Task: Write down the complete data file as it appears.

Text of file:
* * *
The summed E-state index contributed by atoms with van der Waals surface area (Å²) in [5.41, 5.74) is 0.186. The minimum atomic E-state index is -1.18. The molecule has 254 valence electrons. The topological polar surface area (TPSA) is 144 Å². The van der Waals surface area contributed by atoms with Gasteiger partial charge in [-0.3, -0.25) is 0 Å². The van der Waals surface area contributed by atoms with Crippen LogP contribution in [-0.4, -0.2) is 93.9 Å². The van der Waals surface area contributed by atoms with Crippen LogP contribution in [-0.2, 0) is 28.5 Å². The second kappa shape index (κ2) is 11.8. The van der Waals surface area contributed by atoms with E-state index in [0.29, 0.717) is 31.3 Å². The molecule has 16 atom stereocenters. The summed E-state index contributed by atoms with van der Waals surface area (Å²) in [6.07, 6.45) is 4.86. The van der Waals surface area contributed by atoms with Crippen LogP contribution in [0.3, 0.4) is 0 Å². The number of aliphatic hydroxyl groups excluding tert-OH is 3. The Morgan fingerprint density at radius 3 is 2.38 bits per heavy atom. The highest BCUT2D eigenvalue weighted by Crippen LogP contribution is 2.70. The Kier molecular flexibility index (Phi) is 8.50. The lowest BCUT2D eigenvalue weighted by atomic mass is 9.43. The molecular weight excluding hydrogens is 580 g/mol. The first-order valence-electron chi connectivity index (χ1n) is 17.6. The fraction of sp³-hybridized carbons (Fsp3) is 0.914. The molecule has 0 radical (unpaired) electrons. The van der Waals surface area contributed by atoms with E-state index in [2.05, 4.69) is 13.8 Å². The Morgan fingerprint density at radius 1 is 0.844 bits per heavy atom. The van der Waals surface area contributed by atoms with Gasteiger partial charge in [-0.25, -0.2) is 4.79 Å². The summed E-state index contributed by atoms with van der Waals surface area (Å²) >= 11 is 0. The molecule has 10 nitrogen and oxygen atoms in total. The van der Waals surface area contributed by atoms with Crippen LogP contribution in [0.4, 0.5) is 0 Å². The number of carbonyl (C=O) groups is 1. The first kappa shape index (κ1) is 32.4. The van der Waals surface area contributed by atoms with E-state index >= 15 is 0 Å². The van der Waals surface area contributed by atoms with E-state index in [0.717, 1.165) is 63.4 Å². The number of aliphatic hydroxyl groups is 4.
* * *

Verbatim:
The summed E-state index contributed by atoms with van der Waals surface area (Å²) in [5.41, 5.74) is 0.186. The minimum atomic E-state index is -1.18. The molecule has 254 valence electrons. The topological polar surface area (TPSA) is 144 Å². The van der Waals surface area contributed by atoms with Gasteiger partial charge in [-0.3, -0.25) is 0 Å². The van der Waals surface area contributed by atoms with Crippen LogP contribution in [-0.4, -0.2) is 93.9 Å². The van der Waals surface area contributed by atoms with Crippen LogP contribution in [-0.2, 0) is 28.5 Å². The second kappa shape index (κ2) is 11.8. The van der Waals surface area contributed by atoms with E-state index in [0.29, 0.717) is 31.3 Å². The molecule has 16 atom stereocenters. The summed E-state index contributed by atoms with van der Waals surface area (Å²) in [6.07, 6.45) is 4.86. The van der Waals surface area contributed by atoms with Crippen LogP contribution in [0.3, 0.4) is 0 Å². The number of aliphatic hydroxyl groups excluding tert-OH is 3. The Morgan fingerprint density at radius 3 is 2.38 bits per heavy atom. The highest BCUT2D eigenvalue weighted by Crippen LogP contribution is 2.70. The Kier molecular flexibility index (Phi) is 8.50. The lowest BCUT2D eigenvalue weighted by atomic mass is 9.43. The molecular weight excluding hydrogens is 580 g/mol. The first-order valence-electron chi connectivity index (χ1n) is 17.6. The fraction of sp³-hybridized carbons (Fsp3) is 0.914. The molecule has 0 radical (unpaired) electrons. The van der Waals surface area contributed by atoms with E-state index in [2.05, 4.69) is 13.8 Å². The Morgan fingerprint density at radius 1 is 0.844 bits per heavy atom. The van der Waals surface area contributed by atoms with Gasteiger partial charge in [-0.25, -0.2) is 4.79 Å². The summed E-state index contributed by atoms with van der Waals surface area (Å²) >= 11 is 0. The molecule has 10 nitrogen and oxygen atoms in total. The van der Waals surface area contributed by atoms with Crippen LogP contribution in [0.4, 0.5) is 0 Å². The number of carbonyl (C=O) groups is 1. The first kappa shape index (κ1) is 32.4. The van der Waals surface area contributed by atoms with E-state index >= 15 is 0 Å². The van der Waals surface area contributed by atoms with E-state index in [0.717, 1.165) is 63.4 Å². The number of aliphatic hydroxyl groups is 4.